The B.C. Court of Appeal has rejected an appeal bid by the man who fatally shot another on Whistler's Village Stroll in 2007.
In a ruling handed down last week by a panel of three judges, 31-year-old Shane Robert Joseph Richard was denied his appeal, which was based on claims that the trial judge for the initial case erred in instructing the jury how to properly assess the evidence provided with regard to self defence.
Richard claims that he shot 25-year-old Michael George Boutros in self defence following an altercation at Tommy Africa's nightclub.
According to last Thursday's (June 23) ruling, Richard, who was carrying a .38 calibre Bryco Jennings semi-automatic pistol, was working as a hired bodyguard for drug dealer Kyle Gianis when they visited Whistler in March 2007.
The series of events of March 10, 2007 leading up to the shooting were detailed in the Court of Appeal ruling.
The group found themselves at Tommy Africa's when there was a verbal altercation between Gianis and one of Boutros' friends, who were also part of a group visiting Whistler.
After both groups left the nightclub, the Boutros group was headed for their hotel when they once again encountered Gianis and his friends. Boutros went up to Gianis and apologized for the earlier incident, but when Boutros' friend went up to Gianis to do the same, Gianis said, "don't be so f---ing lippy," and sucker punched him, knocking him unconscious.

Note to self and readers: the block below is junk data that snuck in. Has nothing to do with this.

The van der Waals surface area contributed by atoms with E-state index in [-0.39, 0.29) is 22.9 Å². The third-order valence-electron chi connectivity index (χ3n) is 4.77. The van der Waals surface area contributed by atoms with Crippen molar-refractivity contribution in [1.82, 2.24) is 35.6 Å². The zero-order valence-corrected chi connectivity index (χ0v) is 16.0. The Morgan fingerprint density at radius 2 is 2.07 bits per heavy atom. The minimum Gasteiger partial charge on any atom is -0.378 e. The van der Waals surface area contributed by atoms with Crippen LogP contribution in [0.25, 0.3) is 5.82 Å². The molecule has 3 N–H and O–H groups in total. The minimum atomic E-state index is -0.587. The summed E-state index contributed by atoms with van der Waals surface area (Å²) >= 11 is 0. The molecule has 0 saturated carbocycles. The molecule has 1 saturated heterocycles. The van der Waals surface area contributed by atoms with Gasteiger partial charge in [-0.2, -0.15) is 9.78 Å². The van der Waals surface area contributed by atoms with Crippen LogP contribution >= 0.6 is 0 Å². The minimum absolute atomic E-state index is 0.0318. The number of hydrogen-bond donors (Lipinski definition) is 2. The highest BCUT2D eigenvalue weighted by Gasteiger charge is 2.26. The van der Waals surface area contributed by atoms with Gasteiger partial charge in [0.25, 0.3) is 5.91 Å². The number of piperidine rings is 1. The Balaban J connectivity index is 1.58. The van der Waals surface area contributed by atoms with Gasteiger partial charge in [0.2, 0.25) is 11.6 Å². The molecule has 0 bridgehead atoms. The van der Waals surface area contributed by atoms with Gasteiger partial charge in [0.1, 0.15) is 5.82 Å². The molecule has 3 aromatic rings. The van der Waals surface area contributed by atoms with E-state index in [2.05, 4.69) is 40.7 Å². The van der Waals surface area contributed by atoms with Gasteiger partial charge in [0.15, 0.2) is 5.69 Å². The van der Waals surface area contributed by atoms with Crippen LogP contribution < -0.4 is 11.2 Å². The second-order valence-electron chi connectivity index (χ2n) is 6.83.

Richard then challenged Boutros and another friend to a fight, at which point Boutros broke a glass bottle and held it out by the neck.
Richard told Boutros to "Drop the bottle. Fight like a man," before pulling out his handgun and firing at Boutros, who was four feet away.
The bullet passed through Boutros' stomach and liver before exiting out his back.
Richard then fled the scene, but was quickly tracked down and apprehended by an RCMP officer who was on a nearby patrol with his dog.
Richard was later convicted of second-degree murder and was sentenced to serve at least 16 years in jail before being eligible for parole.
Judge Christopher Hinkson oversaw proceedings in Richard's murder trial, and said at the time that he did not accept Richard's version of events during the trial.
"Mr. Richard's job that night was as a bodyguard for Mr. Gianis," said Hinkson at the trial. "He was illegally armed for this purpose. Killing Mr. Boutros was impulsive and senseless."
Justice Hinkson also said that due to Richard's criminal record - two driving prohibitions, two cases of driving while prohibited, three of breaching a court order, one of failing to appear in court and a jail sentence for drug trafficking - there were limited prospects for rehabilitation.
"The sentencing comes (at a time of) shootings in Vancouver by people that arm themselves like Mr. Richard," said Hinkson during the trial. "They arm themselves with guns they conceal but are prepared to use them in areas of large numbers of the general public."
After reviewing Richard's claim that the trial jury was given inadequate instructions, judge Richard Low of the appeals court wrote, "there is no basis for concluding that the jury might have been misled into believing that self-defence was unavailable to the appellant (Richard) if he was assaulted or perceived that he was being assaulted by only Boutros. I would reject the second ground of appeal."
The two other judges agreed, and Richard's appeal was subsequently denied.